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Building owners slapped with 'compliance permit'

Original post made on Dec 10, 2009

Under requirements approved Tuesday by the City Council, property owners caught with buildings that seriously run afoul of city building codes will now have to pay for the time officials spend getting them to comply.

Read the full story here Web Link posted Friday, December 11, 2009, 12:00 AM

Comments (4)

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Posted by the299crew
a resident of Old Mountain View
on Dec 10, 2009 at 1:01 pm

This article has so much content and so much to comment on, I think I will have to revisit it a few times.

John Inks, thanks for standing up for reality and for a bit less government; personal responsibility yes, certainly some regulatory oversight, but holy cow, let's not make Mountain View a model nanny city where folks just get fined for thinking out of lock step with the government knows all and does all for you mentality.

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Posted by Steve Rasmussen
a resident of The Crossings
on Dec 11, 2009 at 10:17 am

As owner of the Milk Pail, I would like to correct an error in today's newspaper article. The Milk Pail was not fined for our yearly display of pumpkins. We were given a warning by the City Attorney's office to remove our very small display and we complied with this request. I should mention that 300 yards from our market there was a "Pumpkin Patch" in the middle of the Sears parking lot with thousands of pumpkins for sale. The Milk Pail did not know about the requirement to obtain a special permit from the City to have a holiday display like pumpkins.

Last year, the Milk Pail gave 12,000 mini pumpkins free to school children in the Mountain View, Los Altos, Sunnyvale, Cupertino, Palo Alto and Menlo Park schools. We did this to celebrate our 35 years in the community along with the successful completion of a very expensive renovation to our small store which brought us into compliance with various current City Code requirements.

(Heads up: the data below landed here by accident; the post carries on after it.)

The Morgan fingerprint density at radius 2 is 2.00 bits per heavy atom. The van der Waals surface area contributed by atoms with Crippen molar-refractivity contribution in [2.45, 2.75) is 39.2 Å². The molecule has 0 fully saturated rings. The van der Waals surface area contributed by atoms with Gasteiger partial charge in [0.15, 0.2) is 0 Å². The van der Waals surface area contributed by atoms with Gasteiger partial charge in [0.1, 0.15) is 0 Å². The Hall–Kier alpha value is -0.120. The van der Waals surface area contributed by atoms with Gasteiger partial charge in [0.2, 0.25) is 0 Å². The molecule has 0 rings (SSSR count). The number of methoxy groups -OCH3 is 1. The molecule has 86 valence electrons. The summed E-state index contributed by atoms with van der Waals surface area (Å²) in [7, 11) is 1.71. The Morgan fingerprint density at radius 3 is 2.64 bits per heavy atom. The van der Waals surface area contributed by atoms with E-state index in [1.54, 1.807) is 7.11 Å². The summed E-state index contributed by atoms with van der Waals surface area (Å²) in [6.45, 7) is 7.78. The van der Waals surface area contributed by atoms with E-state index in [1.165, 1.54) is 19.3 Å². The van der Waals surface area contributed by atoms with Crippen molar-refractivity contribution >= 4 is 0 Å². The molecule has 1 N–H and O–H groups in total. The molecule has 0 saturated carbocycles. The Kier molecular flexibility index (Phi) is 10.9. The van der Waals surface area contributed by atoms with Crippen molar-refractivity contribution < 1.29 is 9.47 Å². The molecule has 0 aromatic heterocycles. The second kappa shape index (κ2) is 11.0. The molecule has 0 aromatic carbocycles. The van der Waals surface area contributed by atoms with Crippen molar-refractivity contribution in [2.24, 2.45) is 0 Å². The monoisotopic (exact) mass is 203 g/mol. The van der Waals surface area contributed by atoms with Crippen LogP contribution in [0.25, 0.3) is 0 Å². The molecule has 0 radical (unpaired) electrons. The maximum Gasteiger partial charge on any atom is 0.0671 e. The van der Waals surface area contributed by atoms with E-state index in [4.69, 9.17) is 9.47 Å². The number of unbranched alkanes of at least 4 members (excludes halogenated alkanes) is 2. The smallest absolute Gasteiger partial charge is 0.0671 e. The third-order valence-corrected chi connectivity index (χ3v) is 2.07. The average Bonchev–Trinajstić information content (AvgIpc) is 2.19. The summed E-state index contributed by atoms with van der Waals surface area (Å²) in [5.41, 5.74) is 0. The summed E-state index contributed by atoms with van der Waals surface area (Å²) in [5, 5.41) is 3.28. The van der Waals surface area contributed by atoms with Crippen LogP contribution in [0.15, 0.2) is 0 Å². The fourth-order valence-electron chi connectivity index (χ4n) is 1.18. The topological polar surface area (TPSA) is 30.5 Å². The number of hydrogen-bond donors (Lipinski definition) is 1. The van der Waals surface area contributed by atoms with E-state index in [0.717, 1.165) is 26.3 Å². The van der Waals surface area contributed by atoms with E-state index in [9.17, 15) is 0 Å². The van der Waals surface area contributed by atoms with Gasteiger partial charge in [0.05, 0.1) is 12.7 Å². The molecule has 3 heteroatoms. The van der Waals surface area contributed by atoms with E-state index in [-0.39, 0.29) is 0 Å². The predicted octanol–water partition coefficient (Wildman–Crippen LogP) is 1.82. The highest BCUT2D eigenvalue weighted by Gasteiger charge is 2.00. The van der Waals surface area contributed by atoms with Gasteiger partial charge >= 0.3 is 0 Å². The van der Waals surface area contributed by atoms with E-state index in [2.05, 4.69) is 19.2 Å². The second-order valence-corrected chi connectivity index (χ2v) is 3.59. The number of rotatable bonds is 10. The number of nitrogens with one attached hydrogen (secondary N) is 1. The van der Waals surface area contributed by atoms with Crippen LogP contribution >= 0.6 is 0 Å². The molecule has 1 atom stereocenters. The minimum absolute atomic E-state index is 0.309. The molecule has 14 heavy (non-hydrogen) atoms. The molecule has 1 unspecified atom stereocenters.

This year we again reached out to school children and the elderly by supplying mini pumpkins to our customers who were teachers, senior citizen centers, hospitals, pre schools and day care centers.

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Posted by Concerned
a resident of Cuesta Park
on Dec 11, 2009 at 12:34 pm

While the article focuses on one specific fee, Tom Means raises the bigger point - what are the standards used to set fees?

Those standards need to include both WHAT should have fees, and HOW MUCH the fees should be.

But in order to be fair, and make an informed decision, both the Council and the public needs data on what other cities do. Today that info is either not collected or not easily found.

And any final policy needs to be clear on how different city departments are treated and reasons why they are treated differently. For example, if the fees for Parks/Rec are less than those charged by similar cities but fees for building permits are more than those charged by other communities, we need an explanation.

Instead today it seems like everything is arbitrary. Some fees are higher and some are lower and there is no public rationale. Wouldn't it make sense to have a policy that says fees should be the average of other cities - and exceptions require special votes and rationale that are listed with the fee schedule so everyone is very aware?

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Posted by John Inks
a resident of The Crossings
on Dec 11, 2009 at 5:39 pm

Sorry for the error on the pumpkins. The fine actually involved the rotation of corn bins in a produce display on another occasion.

Sorry, but further commenting on this topic has been closed.

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